Message: 13 Date: Thu, 10 Oct 2002 11:06:44 -0400 From: Louise Posnick Subject: RE: Commercial freakout Phil Milstein re. songs used in commercials: > ...I tip my hat to the hepness of whoever is choosing these > things, and, beyond that, to the agencies and sponsors who > agree to their use ... while reiterating that, at the same > time, I'm not entirely comfortable with it. If there's a > lesson to be learned from this trend, it's that it > represents a tacit agreement that a mass audience can sit > still for small bits of good, and even extreme, music, and > indeed that such pieces can even compel their attention. > However, the state of commercial radio indicates that those > same sponsors do not expect that same audience to sit still > for steady doses of it. Interesting that trends in the two > situations seem to be moving in opposite directions. Phil, I like what you are saying.....interesting. Louise -------------------[ archived by Spectropop ]-------------------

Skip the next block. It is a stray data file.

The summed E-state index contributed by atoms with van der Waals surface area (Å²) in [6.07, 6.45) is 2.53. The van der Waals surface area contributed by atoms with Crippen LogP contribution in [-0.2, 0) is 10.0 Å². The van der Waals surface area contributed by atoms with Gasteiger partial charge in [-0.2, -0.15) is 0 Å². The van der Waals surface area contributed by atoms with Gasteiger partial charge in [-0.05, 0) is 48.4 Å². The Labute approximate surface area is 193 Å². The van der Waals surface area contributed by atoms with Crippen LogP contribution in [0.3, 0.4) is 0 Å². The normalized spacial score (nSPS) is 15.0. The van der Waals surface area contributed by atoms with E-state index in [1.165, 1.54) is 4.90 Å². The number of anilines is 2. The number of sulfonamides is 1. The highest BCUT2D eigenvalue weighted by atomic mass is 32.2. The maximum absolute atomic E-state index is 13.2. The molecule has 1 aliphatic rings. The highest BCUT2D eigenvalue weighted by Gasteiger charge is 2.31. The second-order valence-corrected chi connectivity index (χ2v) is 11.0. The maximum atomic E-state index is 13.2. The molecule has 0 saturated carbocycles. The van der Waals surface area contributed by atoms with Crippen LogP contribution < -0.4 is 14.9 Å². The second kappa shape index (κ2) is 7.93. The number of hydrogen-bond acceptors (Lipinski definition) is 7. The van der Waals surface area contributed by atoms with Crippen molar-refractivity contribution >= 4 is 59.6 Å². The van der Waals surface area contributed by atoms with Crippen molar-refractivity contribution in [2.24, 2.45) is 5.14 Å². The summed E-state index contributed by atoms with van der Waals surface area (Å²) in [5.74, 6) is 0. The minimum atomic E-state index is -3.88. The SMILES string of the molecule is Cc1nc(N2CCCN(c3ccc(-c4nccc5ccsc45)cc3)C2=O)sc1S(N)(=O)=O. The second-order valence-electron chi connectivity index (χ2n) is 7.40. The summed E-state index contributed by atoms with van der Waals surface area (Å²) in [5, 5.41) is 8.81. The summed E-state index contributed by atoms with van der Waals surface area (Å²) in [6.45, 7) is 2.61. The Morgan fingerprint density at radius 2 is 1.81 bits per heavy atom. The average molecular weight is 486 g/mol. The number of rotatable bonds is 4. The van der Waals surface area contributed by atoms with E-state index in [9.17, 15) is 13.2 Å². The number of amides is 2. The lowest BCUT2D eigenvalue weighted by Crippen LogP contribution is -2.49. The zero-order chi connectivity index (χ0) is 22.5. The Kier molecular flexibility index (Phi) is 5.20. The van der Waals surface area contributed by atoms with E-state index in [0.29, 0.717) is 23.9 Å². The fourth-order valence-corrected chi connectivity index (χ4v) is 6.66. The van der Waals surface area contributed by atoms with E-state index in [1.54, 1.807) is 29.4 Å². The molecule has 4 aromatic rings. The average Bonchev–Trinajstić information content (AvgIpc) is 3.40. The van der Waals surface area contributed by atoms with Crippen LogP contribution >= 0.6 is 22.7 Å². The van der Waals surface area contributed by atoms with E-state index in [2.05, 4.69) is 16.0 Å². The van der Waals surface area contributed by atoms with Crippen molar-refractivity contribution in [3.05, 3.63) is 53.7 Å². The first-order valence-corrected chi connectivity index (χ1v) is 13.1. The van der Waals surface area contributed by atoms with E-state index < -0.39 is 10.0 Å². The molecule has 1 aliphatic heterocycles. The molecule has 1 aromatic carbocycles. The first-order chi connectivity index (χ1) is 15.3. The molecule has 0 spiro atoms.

Message: 14 Date: Thu, 10 Oct 2002 18:56:20 +0200 From: Hans Ket Subject: Brand New Cadillac Dan Hughes wrote: > I've never heard of Brand New Cadillac! It did not make > the charts in the USA. Who did it originally? According to my information Vince Taylor and the Playboys was the original (1958?) They even had a hit with it in France. In the sixties the song was quite popular among Scandinavian and Dutch groups. Some additions to the list: De Maskers (1965) Dutch The Renegades (1965) Scandinavia The Shamrocks (65/66) Scandinavia Hans Ket -------------------[ archived by Spectropop ]-------------------